Own cultivation
The products come from various cultivation areas in Europe. The vegetable company has a specific cultivation area in Belgium, the Netherlands or France for practically each product. “West-Flanders, for example, is Europe’s leek area. The circumstances for growing these vegetables are best here. The cultivation areas for the fresh market and industry can differ. Besides a high level of product certainty, it also provides us with the best possible quality.” Contracts with the farmers are entered into by the agricultural department. The advisors subsequently support them with cultivation guidance. Part of the products is own production. In 2013, the company’s own production company Agricolas was founded, which grew into a prominent producer of carrots, cabbages, leek and broccoli, among other products, in just a few years. The area currently amounts to about 350 hectares. All products are grown to be commercialised by Verduyn. “That is the cultivation we come from, and we want to keep in touch with it. Everything starts at the source,” Alexander says. “Moreover, it gives us a good insight into what’s playing for growers regarding cost prices, pesticides, et cetera.”

Verduyn processes part of the vegetables into semifinished products. The sliced product is then delivered to producers for further processing for the frozen and tinned markets, among other markets. These are mostly the vegetables that are more difficult to process, such as carrots sliced in various manners, blanched celery parts, parsnips, white and red cabbage and celeriac. These are offered in various types of packaging, from big bags to small packaging as the customer desires. Quick service and food safety are especially important in food service. “Our agricultural department ensures a watertight system regarding soil analyses, fertiliser, pesticides, traceability, and so on, to guarantee our customers a food safe product.”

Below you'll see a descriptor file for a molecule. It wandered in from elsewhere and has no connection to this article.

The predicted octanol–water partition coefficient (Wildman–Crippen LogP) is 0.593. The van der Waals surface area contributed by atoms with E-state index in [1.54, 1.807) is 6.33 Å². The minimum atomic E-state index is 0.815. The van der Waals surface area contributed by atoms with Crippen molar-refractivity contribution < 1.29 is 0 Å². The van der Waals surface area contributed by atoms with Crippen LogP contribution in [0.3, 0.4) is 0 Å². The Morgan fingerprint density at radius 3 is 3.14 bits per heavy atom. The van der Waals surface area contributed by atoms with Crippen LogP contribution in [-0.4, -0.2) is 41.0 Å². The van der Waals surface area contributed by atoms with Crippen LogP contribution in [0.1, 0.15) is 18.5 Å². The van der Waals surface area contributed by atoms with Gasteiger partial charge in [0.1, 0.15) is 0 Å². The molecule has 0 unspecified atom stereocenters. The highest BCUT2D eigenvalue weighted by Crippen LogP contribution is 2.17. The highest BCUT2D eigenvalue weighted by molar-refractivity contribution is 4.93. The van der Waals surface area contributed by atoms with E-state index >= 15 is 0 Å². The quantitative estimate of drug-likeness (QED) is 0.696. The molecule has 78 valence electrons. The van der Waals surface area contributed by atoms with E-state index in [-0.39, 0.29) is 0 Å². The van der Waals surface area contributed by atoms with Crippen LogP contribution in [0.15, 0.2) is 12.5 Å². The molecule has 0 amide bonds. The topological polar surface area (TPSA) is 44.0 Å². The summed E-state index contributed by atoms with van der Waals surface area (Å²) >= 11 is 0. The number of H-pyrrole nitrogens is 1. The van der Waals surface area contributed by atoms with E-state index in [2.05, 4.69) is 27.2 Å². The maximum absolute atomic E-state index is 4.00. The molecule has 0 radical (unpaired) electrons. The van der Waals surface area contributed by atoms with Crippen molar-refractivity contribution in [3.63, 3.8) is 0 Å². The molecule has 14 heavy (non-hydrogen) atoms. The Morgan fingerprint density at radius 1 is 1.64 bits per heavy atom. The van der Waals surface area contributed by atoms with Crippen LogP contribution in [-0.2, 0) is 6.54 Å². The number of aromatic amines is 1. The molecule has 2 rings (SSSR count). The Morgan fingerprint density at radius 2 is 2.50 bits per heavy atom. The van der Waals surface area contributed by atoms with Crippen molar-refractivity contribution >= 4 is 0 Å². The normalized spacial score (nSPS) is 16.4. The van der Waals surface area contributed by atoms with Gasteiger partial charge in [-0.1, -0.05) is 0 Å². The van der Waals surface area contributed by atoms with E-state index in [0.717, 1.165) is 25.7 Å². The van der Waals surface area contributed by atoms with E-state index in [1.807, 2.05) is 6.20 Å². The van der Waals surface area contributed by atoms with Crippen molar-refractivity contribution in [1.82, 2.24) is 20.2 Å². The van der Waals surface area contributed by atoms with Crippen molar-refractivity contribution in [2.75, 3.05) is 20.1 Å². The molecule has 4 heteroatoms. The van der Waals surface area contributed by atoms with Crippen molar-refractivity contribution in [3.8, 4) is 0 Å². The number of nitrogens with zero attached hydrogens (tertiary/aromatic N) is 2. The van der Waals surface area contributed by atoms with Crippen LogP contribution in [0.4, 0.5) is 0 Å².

Residue-free and climate
Annually, the group markets about 150,000 tonnes of vegetables. Verduyn exports both for the fresh market and the processing industry to about 20 different countries. “In Belgium, we supply to practically all frozen producers. These are proper world players, of which the products are shipped all over the world. Seasons are short in industry. After harvesting, the vegetables have to be processed as quickly as possible, which requires an enormous reactivity. In part thanks to our size we can respond to and serve our customers quickly.” Although Alexander faces the future confidently, he can definitely mention some challenges. The strict supermarket requirements, that are only getting stricter, could become an obstacle, according to him. “Requirements are different everywhere. This needs stricter spraying schedules, and an even better planning when deciding which vegetables will be meant for which sales markets. This is something we have to continue working on in coming years. In future, the cultivation will perhaps go towards residue-free even more, making the differences between conventional and organic even smaller. That’s quite tricky, because there’s still a significant price difference between conventional and organic.”

Additionally, he sees the changing weather as a possible threat for growing vegetables. The climate, which is becoming ever more extreme, leaves its mark more and more. “In an extremely dry year we have to grow in an area in which irrigation is a possibility, but in very wet circumstances there’s not much to be done. Rising temperatures are not always favourable for the quality of our products either. All in all, these are threats that we have to bear in mind. On the other hand, it requires even more flexibility, and our customers expect us to be able to supply a custom-made solution in any situation that might arise.”